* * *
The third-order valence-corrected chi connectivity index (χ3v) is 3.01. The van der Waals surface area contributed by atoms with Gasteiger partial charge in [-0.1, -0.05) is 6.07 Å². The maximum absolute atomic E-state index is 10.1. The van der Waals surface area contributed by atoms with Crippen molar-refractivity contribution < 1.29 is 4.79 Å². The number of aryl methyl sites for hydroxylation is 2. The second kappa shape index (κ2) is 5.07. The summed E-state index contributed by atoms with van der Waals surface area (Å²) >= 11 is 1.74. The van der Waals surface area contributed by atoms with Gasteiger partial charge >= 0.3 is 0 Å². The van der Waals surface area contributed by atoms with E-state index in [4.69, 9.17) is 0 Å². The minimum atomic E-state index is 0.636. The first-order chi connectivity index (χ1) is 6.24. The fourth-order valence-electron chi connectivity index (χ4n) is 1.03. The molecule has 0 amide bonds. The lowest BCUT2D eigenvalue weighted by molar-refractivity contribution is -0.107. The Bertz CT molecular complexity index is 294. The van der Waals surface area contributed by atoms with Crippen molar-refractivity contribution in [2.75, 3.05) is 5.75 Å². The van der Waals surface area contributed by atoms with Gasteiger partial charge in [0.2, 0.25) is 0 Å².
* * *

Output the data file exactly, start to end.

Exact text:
The third-order valence-corrected chi connectivity index (χ3v) is 3.01. The van der Waals surface area contributed by atoms with Gasteiger partial charge in [-0.1, -0.05) is 6.07 Å². The maximum absolute atomic E-state index is 10.1. The van der Waals surface area contributed by atoms with Crippen molar-refractivity contribution < 1.29 is 4.79 Å². The number of aryl methyl sites for hydroxylation is 2. The second kappa shape index (κ2) is 5.07. The summed E-state index contributed by atoms with van der Waals surface area (Å²) >= 11 is 1.74. The van der Waals surface area contributed by atoms with Gasteiger partial charge >= 0.3 is 0 Å². The van der Waals surface area contributed by atoms with E-state index in [4.69, 9.17) is 0 Å². The minimum atomic E-state index is 0.636. The first-order chi connectivity index (χ1) is 6.24. The fourth-order valence-electron chi connectivity index (χ4n) is 1.03. The molecule has 0 amide bonds. The lowest BCUT2D eigenvalue weighted by molar-refractivity contribution is -0.107. The Bertz CT molecular complexity index is 294. The van der Waals surface area contributed by atoms with Crippen molar-refractivity contribution in [2.75, 3.05) is 5.75 Å². The van der Waals surface area contributed by atoms with Gasteiger partial charge in [0.2, 0.25) is 0 Å².